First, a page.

There’s nothing on fire here, just steam coming out the exhaust tubes from the underground heating plant that heats the capitol and the Herschler building, an office building that sits next to the Capitol.  On cold days like today, the steam rises out of the ground as though the earth has opened up to let the smoke from hades itself come to the surface.  Then the Capitol dome, gold against the gray sky, rises out of the ashes and smoke like the Phoenix, in defense of democracy and freedom.

The snow will stop at some point, and somewhere down the road it will warm up again.  Tomorrow the groundhog sleeps in, while I fire up the snow blower and clear the block.

I love living here.

 

January 13, 2016
Cosmic accident?

Cosmic accident?

I was in the middle of a discussion last night with some of the most literate, well-educated men I have ever met.  We were discussing a book titled The Privileged Planet, a fascinating tale of how an incredible number of things had to come together to provide for all the things required to support carbon based life, aka human beings.

The point of the book, and the man leading this discussion, was that this didn’t all just happen by accident.  Our world, our universe, isn’t simply a random happening. Rather, beginning with the Big Bang and carrying on for the next 13 billion years, the universe continues to expand, and the improbable story of human existence came into being and flourished.

For some reason that I cannot figure out, brilliant men are unable to even acknowledge the possibility that God could have a hand in this, much less that he exists at all.  One of the group called it a “myth,” and then proceeded to tell us that there was just no way that with all that space out there, there simply must be other planets that support carbon life forms similar to humans.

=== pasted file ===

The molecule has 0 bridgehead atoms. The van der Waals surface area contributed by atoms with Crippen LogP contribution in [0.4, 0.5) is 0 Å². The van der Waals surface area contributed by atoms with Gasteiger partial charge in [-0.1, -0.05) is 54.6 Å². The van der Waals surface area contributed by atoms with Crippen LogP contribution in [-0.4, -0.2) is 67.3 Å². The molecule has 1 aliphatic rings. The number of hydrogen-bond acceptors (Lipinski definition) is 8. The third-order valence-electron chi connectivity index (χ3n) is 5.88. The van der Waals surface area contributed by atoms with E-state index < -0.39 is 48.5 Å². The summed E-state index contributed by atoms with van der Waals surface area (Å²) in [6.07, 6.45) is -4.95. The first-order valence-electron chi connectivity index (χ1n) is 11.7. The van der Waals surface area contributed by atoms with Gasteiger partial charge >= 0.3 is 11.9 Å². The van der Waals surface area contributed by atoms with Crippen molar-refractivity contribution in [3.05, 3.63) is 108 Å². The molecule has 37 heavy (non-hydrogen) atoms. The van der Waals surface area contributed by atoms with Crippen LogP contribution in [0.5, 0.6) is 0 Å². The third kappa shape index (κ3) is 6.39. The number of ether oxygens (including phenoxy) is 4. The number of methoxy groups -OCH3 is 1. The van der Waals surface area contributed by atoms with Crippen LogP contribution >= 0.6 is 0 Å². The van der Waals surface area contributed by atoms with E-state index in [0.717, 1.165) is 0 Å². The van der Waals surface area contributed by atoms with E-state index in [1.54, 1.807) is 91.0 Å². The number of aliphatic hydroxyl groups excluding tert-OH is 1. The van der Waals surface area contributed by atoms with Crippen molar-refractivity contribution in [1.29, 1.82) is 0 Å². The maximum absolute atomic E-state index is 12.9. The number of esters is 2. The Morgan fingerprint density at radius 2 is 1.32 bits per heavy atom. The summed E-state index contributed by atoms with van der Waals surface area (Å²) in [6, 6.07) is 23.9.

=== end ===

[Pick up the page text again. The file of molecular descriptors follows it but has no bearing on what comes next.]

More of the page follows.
Yet there is no evidence for it.  None.  We can say we just haven’t found it yet, which would be accurate, but it’s also accurate that there is not even a hint at it.  So these bright guys are willing to place their faith in something that has no evidence at all, based upon their conclusion that, due to the sheer size of the universe, there simply must be other planets with life as we know it.

Think about this for a few minutes – there is lot’s of evidence of the existence of God, and there a billions of people who believe in His existence.  There is no evidence whatsoever of life forms on other planets, even after many years and billions of dollars spent looking for it. Given an opportunity to believe in an evidence-based God and no-evidence of extra terrestrial life, they choose the aliens.

Every time I look in the sky and see the wonder and the beauty of creation, I am dumbfounded how others can look at the same sky and fail to see the hand of God in it.  I understand that orange clouds at sunset are functions of light shining through prisms and reflecting off water vapor in clouds, but when we look at them and see beauty, the fact that we see beauty is, in my mind, greater evidence of the existence of God than the orange clouds themselves.

I’m grateful to God for all that he gives me, which is everything I have.  This sunset, between Douglas and Casper, Wyoming, was an awesome gift.

This world an its inhabitants are no accident.

Cold up there

January 7, 2016
Winter up High

Winter up High

This is Vedauwoo.

For those of us blessed enough to live here, we know how to pronounce that weird looking word, and it’s not what you might think.

Even though it looks like Vee-daw-woo, if you say that around here people will just smile and nod, which is our way of saying “you don’t know what you’re talking about.”

So here is the secret – it’s Vee-duh-voo.  Not so difficult, but no way to figure that out by looking at it.